Discrimination and the Death Penalty Essays and Papers

This essay has a total of 2255 words and 14 pages.

Discrimination and the Death Penalty

Discri mination and the Death Penalty
By Katie Matthews

"Twent y years have past since this court declared that the death penalty must be imposed
fairly, and with reasonable consistency, or not at all, and, despite the effort of the
states and courts to devise legal formulas and procedural rules to meet this daunting
challenge, the death penalty remains fraught with arbitrariness, discrimination, caprice
and mistake."

--Justice Harry Blackmun, Feb. 22, 1994.

Capital punishment is one of the most debatable subjects, in American society. Proponents
of the death penalty believe it is justice--retribution for the crimes committed.

The reason underlining Americans' overwhelming support of executions is usually revenge.
We believe that most serious crimes deserve the most serious punishment, as we recall the
statement from the Old Testament, "An eye for an eye, a tooth for a tooth," principle.
When we hear about a murderer, rarely do we want to understand what drove him to murder;
more often, we wish to kill him. It is difficult to understand that the vengefulness we
feel toward a murderer, which drives us to champion execution, is identical to the wish
for revenge the murderer feels for what he believes to be the horrendous injustices in his
life. Our desire to tame the heart of the murderer is quite limited. We feel as
murderous toward them as they do toward those they have killed. We wish either to kill or
torture them. This makes a murderer, if he is imprisoned, even more murderous. Just as
the murderer's murder accomplishes nothing, so too the death penalty has not in any way
decreased murder.

The judicial system was created in hopes of providing justice for all people. Although
movements such as Civil Rights and Black Power have taken place to ensure justice for all,
discrimination still exists in our judicial system. Capital Punishment is applied in an
unfair, arbitrary and discriminatory manner. As long as it remains a part of our penal
system, it will be used disproportionately against the poor, racial minorities, and those
who had received inadequate legal representation. The following essay will cover how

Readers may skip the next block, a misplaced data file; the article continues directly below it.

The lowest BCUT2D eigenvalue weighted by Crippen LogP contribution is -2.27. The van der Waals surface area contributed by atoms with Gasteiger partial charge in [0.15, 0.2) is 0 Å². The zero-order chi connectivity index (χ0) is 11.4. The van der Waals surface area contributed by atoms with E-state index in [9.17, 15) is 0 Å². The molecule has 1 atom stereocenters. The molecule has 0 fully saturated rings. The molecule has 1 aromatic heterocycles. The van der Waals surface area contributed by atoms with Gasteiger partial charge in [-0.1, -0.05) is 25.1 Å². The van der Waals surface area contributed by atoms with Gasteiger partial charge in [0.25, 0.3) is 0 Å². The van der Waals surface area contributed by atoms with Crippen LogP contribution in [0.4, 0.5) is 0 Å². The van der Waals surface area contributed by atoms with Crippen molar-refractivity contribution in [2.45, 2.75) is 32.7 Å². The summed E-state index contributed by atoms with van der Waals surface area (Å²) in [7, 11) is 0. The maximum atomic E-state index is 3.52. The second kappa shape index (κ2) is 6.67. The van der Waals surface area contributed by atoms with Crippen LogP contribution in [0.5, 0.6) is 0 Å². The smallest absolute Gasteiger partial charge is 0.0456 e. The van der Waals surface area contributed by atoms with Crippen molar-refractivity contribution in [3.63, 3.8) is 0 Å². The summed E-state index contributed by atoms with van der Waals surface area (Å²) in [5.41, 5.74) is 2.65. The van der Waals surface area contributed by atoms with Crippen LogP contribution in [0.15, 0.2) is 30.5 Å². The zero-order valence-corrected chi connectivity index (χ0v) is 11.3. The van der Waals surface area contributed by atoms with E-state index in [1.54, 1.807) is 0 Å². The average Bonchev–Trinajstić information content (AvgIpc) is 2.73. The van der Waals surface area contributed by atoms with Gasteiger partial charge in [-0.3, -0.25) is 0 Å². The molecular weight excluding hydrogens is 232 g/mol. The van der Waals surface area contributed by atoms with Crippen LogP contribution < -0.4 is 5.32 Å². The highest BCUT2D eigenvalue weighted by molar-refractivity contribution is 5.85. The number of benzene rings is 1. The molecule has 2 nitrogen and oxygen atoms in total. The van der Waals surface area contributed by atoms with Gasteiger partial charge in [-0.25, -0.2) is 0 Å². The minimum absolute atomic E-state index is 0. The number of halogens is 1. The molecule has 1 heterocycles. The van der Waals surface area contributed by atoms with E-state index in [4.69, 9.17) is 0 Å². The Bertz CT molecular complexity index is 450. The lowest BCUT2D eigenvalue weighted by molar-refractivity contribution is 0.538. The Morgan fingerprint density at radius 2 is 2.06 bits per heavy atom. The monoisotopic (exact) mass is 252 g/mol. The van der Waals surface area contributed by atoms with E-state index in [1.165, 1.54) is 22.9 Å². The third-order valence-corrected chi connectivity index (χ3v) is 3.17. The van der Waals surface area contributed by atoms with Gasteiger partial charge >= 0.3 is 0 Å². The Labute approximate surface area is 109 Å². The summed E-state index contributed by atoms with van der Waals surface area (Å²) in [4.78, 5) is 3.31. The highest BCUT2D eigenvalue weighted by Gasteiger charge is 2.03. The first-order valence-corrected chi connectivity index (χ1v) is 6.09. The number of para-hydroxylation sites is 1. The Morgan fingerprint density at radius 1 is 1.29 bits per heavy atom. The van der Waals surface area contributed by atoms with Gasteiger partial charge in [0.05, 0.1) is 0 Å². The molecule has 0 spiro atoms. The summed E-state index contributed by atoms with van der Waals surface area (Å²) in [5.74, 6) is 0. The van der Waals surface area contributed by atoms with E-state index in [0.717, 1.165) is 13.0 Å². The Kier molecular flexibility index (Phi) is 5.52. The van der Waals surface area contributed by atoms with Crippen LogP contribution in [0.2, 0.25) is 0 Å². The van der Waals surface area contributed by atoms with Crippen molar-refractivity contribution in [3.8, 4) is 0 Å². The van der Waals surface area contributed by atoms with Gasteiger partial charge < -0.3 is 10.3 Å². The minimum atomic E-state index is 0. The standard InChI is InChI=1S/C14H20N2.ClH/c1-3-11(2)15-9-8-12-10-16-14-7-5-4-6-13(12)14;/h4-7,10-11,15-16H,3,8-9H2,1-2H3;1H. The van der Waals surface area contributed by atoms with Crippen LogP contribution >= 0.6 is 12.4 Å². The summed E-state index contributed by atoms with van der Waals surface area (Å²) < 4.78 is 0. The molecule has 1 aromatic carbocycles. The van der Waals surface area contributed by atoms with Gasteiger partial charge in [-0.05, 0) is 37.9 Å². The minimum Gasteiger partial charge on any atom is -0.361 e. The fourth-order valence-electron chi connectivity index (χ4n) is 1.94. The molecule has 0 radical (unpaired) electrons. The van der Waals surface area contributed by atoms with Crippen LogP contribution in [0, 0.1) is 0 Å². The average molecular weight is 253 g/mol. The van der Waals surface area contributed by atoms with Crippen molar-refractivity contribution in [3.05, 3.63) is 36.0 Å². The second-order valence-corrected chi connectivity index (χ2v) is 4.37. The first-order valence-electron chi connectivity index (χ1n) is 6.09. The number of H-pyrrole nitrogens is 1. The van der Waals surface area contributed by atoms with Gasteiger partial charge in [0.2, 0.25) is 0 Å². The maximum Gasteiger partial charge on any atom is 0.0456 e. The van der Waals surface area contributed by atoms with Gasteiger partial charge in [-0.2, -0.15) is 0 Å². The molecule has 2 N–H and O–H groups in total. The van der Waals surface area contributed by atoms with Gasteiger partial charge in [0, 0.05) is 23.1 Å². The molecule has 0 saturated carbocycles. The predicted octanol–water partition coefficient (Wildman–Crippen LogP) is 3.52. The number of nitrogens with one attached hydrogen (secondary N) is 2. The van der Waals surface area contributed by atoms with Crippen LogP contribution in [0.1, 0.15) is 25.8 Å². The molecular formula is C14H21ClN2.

racism is applied in the death penalty; the means of discretion that the judges and jury
use; and how the poor are discriminated against due to their lack of proper council.

"Even under the most sophisticated death penalty statutes, race continues to play a major
role in determining who shall live and who shall die."

--Justice Harry Blackmun

Throughout American history, the death penalty has fallen disproportionately on racial
minorities. From 1930, the first year for which statistics are readily available from the
Bureau of Justice Statistics, to 1967, 3,859 persons were executed under civil
jurisdiction in the United States. During this period of nearly half a century, over half
(54%) of those executed were black, 45 percent were white, and the remaining one percent
were members of other racial groups (see fig. 1).

Between 1930 and 1976 nearly 90% of those executed for the crime of rape in this country
were African-Americans . Between 1930 and 1996, 4220 prisoners were executed in the U.S.;
more than half (53%) were black . Currently, about 50% of those on the nations death rows
are from minority populations representing 20% of the country's population. In 1972, the
U.S. Supreme Court overturned existing death penalty statutes in part because of the
danger that those being selected to die were chosen out of racial prejudice. Legislatures
adopted the death sentencing procedures that were supposed to eliminate the influence of
race from the death sentencing process. That was one of the grounds on which the Supreme
Court ruled the death penalty unconstitutional in Furman. However, evidence of racial
discrimination in the application of capital punishment continues. Nearly 40% of those
executed since 1976 have been black, although blacks constitute only 12% of the
population. And in almost every death penalty case, the race of the victims is white (see
fig. 2). Last year alone, 89% of the death sentences carried out involved white victims,
even though 50% of the homicides in America have been black victims . Of all the
executions that have occurred since the death penalty was reinstated in 1976, only one has
involved a white defendant for the murder of a black person.

Racial minorities are being prosecuted under federal death penalty laws far beyond their
proportion in the general population and the population of the criminal offenders. Race
of the victim was found to influence the likelihood of being charged with capital murder
or receiving the death penalty. For example, those who murdered whites were found more